|Special equipment makes it possible to play the fast-paced game in the dark. Inset: Glow-in-the-dark shuttlecocks. Photos: Courtesy of Gao Yujie|
Four years ago, Ni Chao, 23, was searching online for badminton venues when he stumbled upon a video of some Europeans playing a variant of badminton in the open air.
"I heard the word speedminton for the first time," Ni said, "and I tried to find out whether anybody in China sold rackets and related equipment."
He found one Chinese supplier and bought a whole set - two rackets and three "speeders" (birdies) - for around 400 yuan ($65.33).
Speedminton was invented in Germany and introduced to China in 2009. It's a combination of badminton and tennis. The equipment is quite similar to badminton, but the speed of play is much faster, because the speeder springs off the racket like a tennis ball.
Xu Yingshi, 35, a long-time badminton player who introduced speedminton to China, said that the number of players here is estimated to be only in the thousands.
"Compared with badminton, the number is really small. But I think it's growing. It took badminton several decades to be accepted widely by the Chinese people," he said.
Xu loves the high speed of speedminton and the spectacle it creates. "It's quite dizzying to watch because you have to turn around and around to follow the birdie. But that's what's so fun about it," he said, adding that there are even glow-in-the-dark "night speeders" so that the game can be played at night.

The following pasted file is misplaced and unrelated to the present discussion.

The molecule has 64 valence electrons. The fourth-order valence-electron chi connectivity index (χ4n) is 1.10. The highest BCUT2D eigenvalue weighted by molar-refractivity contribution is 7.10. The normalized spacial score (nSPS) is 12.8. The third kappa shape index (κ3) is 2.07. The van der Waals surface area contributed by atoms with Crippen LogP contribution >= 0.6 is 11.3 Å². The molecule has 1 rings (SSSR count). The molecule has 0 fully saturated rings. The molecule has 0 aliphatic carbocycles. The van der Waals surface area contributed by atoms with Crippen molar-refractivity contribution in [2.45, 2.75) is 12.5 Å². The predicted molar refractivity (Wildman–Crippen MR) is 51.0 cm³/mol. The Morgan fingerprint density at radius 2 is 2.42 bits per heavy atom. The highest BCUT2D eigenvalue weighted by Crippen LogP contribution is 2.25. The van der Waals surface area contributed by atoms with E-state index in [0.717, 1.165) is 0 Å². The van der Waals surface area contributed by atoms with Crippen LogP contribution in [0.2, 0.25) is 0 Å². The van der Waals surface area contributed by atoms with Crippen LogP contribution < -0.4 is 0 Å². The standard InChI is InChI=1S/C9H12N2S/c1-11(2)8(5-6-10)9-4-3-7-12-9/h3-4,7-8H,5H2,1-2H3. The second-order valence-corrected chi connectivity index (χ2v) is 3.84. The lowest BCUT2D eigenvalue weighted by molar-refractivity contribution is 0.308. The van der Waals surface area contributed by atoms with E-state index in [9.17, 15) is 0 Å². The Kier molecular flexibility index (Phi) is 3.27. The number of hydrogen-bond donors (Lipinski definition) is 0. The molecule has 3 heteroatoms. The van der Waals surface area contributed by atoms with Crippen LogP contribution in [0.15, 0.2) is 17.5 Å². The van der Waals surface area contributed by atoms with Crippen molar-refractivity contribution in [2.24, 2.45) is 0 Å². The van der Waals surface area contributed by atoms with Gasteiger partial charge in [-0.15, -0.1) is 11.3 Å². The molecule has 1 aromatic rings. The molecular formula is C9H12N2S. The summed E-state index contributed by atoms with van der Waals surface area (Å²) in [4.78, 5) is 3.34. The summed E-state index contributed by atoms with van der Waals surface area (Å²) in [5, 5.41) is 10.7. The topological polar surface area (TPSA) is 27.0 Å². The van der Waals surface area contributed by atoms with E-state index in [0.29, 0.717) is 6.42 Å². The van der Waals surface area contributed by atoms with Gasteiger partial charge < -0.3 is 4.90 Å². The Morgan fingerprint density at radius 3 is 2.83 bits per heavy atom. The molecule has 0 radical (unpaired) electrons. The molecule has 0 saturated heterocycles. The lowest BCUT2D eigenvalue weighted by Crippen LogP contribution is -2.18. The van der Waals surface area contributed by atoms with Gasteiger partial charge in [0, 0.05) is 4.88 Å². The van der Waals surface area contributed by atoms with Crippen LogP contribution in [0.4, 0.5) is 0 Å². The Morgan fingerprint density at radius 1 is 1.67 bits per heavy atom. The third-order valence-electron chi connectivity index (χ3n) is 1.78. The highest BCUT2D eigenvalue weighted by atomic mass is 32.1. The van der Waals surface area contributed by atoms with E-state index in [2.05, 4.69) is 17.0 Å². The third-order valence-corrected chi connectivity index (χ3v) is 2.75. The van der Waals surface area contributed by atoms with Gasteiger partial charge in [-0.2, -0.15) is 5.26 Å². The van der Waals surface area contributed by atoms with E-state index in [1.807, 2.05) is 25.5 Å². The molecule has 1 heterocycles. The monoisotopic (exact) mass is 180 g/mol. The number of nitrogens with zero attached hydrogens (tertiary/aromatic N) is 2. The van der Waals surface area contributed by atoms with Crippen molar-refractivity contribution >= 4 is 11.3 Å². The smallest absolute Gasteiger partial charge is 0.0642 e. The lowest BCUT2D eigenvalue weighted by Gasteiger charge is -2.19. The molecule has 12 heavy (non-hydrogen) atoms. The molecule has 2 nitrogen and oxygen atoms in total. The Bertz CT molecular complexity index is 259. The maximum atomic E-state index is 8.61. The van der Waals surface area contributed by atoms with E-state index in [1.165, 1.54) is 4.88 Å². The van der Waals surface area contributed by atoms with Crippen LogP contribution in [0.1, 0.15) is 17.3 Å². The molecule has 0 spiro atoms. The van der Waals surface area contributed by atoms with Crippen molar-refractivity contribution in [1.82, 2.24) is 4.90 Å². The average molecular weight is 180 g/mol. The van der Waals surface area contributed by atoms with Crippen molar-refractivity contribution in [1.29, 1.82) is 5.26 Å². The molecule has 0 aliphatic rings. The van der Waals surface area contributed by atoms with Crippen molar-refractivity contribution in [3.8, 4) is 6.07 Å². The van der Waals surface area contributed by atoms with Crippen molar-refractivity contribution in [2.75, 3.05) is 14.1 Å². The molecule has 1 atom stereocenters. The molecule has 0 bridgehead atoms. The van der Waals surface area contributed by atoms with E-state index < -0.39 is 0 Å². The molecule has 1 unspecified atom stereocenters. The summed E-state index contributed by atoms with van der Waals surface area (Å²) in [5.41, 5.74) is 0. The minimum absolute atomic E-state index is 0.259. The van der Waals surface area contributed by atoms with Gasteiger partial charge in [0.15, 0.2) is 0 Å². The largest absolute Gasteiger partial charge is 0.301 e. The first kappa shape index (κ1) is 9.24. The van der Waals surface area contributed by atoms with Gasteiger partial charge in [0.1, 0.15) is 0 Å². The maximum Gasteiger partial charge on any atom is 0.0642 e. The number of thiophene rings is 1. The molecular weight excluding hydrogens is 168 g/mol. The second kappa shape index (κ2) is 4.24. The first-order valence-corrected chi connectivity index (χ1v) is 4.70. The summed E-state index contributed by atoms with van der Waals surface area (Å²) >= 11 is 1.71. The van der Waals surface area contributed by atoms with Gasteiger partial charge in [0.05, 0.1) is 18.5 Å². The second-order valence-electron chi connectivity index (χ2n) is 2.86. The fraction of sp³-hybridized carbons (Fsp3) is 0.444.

"It's best when you turn on some music. When the birdie whizzes by to some rock or fast-tempo music, it's just perfect. You can jump like you're dancing in the air to smash the birdie," Xu said.
Unlike badminton, speedminton doesn't require a special court. Any large outdoor space - a tennis court, a basketball court, a lawn or a square - will do. And since the speeder is heavier than a badminton birdie and has a cap to make it more resistant to wind, it's an excellent choice for Bejing's breezy autumn.
"We always cause a scene when we play it at night with the music going. It's quite eye-catching. Passers-by always stop to watch us. They're surprised at how fast it is," Xu said.
Mao Xiongbo, 38, who began playing speedminton in 2010, said what he enjoys most is the casual vibe. "In the summer, we gather five or six good friends, enjoy the coolness on the grassy area outside my apartment, drink beer, have a small picnic and play speedminton," Mao said. "When players get tired, others just get up and replace them. It's all very relaxed and enjoyable."
It's a sport for young people because it requires lots of sprinting and agile reflexes, said Gao Yujie, who sells speedminton equipment in Beijing, but she also points out that the young tend to prefer working out in gyms and that it's not easy to find open spaces in the city.
Different sporting habits may also explain why it hasn't caught on yet in China. "I think Europeans might be more enthusiastic about outdoor sports like mountain climbing, sailing and other adventurous activities," Gao said.
"As I see it, most Chinese people are under a lot of pressure at work, and their daily exercise is usually limited to indoor activities like badminton. So the advantages provided by speedminton, like being able to play it on the beach or on lawns, might be of less value to them," she added.